Social distancing and various lockdown laws have kept more people at home these days due to COVID-19. At home, there are plenty of ways to learn new skills and stay simulated when you can’t go out.
Next time you’re looking for something to do, skip the Netflix binge. Put your mind to work as you check out these five hobbies you can do at home.
1. Get Your Game On
It’s no surprise video game sales set a record in the second quarter of 2020, as “Forbes” reports. They take gamers on journeys and give players a way to interact with real-life friends while playing. In the Nintendo Switch game Animal Crossing, for example, you build your own island and can invite your friends to visit it.
Computer games are another way to stay connected while apart. The Jackbox Party Pack includes five party-style games you can play online with friends. Classics shooter games like the Call of Duty series enable players to livestream themselves while playing.
Sound intriguing? Give gaming a try. For faster gaming performance, make sure to test your ping and lower your latency. Doing so can keep your systems up to speed with your fellow gamers.
2. Learn a Language
Learning a language online provides some unique benefits compared to taking foreign language classes in person. With the online language tool Rosetta Stone, your speech is captured by computer technology and displayed in a graph so you can see how on-target you are with pronunciation.
Rosetta Stone also provides downloadable audio lessons, so you can learn on the go when you’re exercising or driving. There’s also online tutoring available if you want to connect with a native speaker.
Each course is self-paced. There are more than two dozen languages to choose from. Each one comes with a free 3-day trial. Unlimited learning of all languages is available for $199 for a lifetime subscription.
3. Explore Your Creative Side
If you’re feeling artistic, get crafty in quarantine. Check out Etsy for thousands of hands-on craft kits, including embroidery, candle making and leather kits.
To learn online via video format, visit Skillshare. The site features thousands of video classes taught by professionals on subjects such as illustration, painting, pottery and mixed media. You get a free week of unlimited classes and can check out thousands of on-demand free classes, as well.
Craftsy is another online craft tutorial site, with classes covering diverse topics like sewing, drawing and jewelry making. The site offers monthly and annual memberships, as well as the ability to purchase individual classes.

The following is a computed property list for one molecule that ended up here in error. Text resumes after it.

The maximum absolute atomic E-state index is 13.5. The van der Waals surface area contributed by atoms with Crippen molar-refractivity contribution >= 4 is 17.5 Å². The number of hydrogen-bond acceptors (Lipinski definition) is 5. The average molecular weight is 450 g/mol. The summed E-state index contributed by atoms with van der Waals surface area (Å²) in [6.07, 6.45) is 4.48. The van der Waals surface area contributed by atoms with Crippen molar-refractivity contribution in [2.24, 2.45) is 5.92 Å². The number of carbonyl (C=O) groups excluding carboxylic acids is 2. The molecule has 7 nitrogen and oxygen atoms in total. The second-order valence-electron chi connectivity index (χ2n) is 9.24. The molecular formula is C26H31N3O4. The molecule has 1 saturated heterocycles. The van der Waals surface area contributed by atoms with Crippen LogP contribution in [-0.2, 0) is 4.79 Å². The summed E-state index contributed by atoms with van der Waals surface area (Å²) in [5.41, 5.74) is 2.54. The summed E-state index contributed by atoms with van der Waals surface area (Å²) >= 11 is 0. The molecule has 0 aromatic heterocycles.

4. Take a Virtual Cooking Class
If you’re at home with a significant other or with family members, cooking new recipes together is a great way to bond and learn something new. Celebrity chefs like recent Bravo “Top Chef” winner Melissa King have hosted virtual live cooking classes during quarantine, which are also on-demand.
There are also more in-depth cooking technique classes hosted on Masterclass, from culinary stars like Gordon Ramsay and Wolfgang Puck.
Follow your favorite chefs on social media channels like Instagram to see what they offer, too. Chefs Massimo Bottura, Christina Tosi and Jose Andres have all hosted virtual cooking classes for free on IGTV since the pandemic. You can also find online cooking classes on sites like Craftsy.
5. Start a Book Club
Book clubs get you reading and provide a way to connect with friends on interesting new topics. Starting a book club is easy. Here are some ideas.
- Ask your friends if they’d like to join. Aim to discuss about one book per month to make it manageable for everyone’s schedules. A group of up to 10 people is ideal to ensure everyone gets a chance to participate.
- Determine a meeting time. It’s up to you how this works. You might want to check in with the group for what day/time works best for most members each month. Or, create a standing time each month that members can plan for. Plan around one to two hours for each meeting.
- Choose a virtual meeting tool. There are tons of video conferencing tools available to host your club on. Zoom, Facebook Messenger Rooms, Google Hangouts and Skype are some to consider. Ask your members what they’re most comfortable using. Schedule your meeting and send out invites using the tool.
- Host the meeting. For each book club, you can let the person who chose the book lead the meeting. Or, the founder could lead, starting with some catch-up time before diving into the book discussion. Ask the person who chose the book to come to the meeting with some thoughtful discussion questions to keep the conversation going. Rotate who chooses the book in your club each month.
Book clubs are enjoyable because the book choices are just as diverse as the club members. You’ll have an excuse to read something new and will get to talk with friends at every club. You could make it even more social by turning it into a happy hour.
Grow Your Skill Set During Quarantine
Quarantine can be fun and exciting when you use time at home to try new things and expand your horizons. If you have extra time due to social distancing, use it to explore a new hobby that might turn into a passion.